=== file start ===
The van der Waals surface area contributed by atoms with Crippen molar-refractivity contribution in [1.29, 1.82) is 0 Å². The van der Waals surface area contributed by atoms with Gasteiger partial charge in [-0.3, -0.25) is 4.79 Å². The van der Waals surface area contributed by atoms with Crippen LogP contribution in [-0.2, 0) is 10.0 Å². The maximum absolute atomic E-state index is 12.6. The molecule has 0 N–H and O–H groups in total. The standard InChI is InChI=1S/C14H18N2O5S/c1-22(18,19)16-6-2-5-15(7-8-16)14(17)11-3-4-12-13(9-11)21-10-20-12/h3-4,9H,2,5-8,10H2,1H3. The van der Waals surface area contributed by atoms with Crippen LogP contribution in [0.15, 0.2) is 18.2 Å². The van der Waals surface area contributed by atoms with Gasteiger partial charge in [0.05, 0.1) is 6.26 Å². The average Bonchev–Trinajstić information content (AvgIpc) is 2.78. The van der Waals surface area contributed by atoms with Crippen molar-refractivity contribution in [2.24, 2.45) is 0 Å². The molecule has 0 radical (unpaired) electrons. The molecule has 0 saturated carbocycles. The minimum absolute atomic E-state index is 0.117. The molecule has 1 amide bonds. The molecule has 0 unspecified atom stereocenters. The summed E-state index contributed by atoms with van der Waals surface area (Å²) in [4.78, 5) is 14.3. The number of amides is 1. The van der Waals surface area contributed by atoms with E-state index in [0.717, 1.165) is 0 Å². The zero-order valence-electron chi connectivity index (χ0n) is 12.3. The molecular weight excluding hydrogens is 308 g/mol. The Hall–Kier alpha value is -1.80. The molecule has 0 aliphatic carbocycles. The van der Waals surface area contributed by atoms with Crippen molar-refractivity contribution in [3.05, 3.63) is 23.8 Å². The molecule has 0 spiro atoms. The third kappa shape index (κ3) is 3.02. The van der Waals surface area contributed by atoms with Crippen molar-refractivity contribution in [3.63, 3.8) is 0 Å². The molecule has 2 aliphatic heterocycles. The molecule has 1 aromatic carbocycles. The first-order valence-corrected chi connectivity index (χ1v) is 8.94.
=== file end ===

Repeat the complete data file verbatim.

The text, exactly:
The van der Waals surface area contributed by atoms with Crippen molar-refractivity contribution in [1.29, 1.82) is 0 Å². The van der Waals surface area contributed by atoms with Gasteiger partial charge in [-0.3, -0.25) is 4.79 Å². The van der Waals surface area contributed by atoms with Crippen LogP contribution in [-0.2, 0) is 10.0 Å². The maximum absolute atomic E-state index is 12.6. The molecule has 0 N–H and O–H groups in total. The standard InChI is InChI=1S/C14H18N2O5S/c1-22(18,19)16-6-2-5-15(7-8-16)14(17)11-3-4-12-13(9-11)21-10-20-12/h3-4,9H,2,5-8,10H2,1H3. The van der Waals surface area contributed by atoms with Crippen LogP contribution in [0.15, 0.2) is 18.2 Å². The van der Waals surface area contributed by atoms with Gasteiger partial charge in [0.05, 0.1) is 6.26 Å². The average Bonchev–Trinajstić information content (AvgIpc) is 2.78. The van der Waals surface area contributed by atoms with Crippen molar-refractivity contribution in [2.24, 2.45) is 0 Å². The molecule has 0 radical (unpaired) electrons. The molecule has 0 saturated carbocycles. The minimum absolute atomic E-state index is 0.117. The molecule has 1 amide bonds. The molecule has 0 unspecified atom stereocenters. The summed E-state index contributed by atoms with van der Waals surface area (Å²) in [4.78, 5) is 14.3. The number of amides is 1. The van der Waals surface area contributed by atoms with E-state index in [0.717, 1.165) is 0 Å². The zero-order valence-electron chi connectivity index (χ0n) is 12.3. The molecular weight excluding hydrogens is 308 g/mol. The Hall–Kier alpha value is -1.80. The molecule has 0 aliphatic carbocycles. The van der Waals surface area contributed by atoms with Crippen molar-refractivity contribution in [3.05, 3.63) is 23.8 Å². The molecule has 0 spiro atoms. The third kappa shape index (κ3) is 3.02. The van der Waals surface area contributed by atoms with Crippen molar-refractivity contribution in [3.63, 3.8) is 0 Å². The molecule has 2 aliphatic heterocycles. The molecule has 1 aromatic carbocycles. The first-order valence-corrected chi connectivity index (χ1v) is 8.94.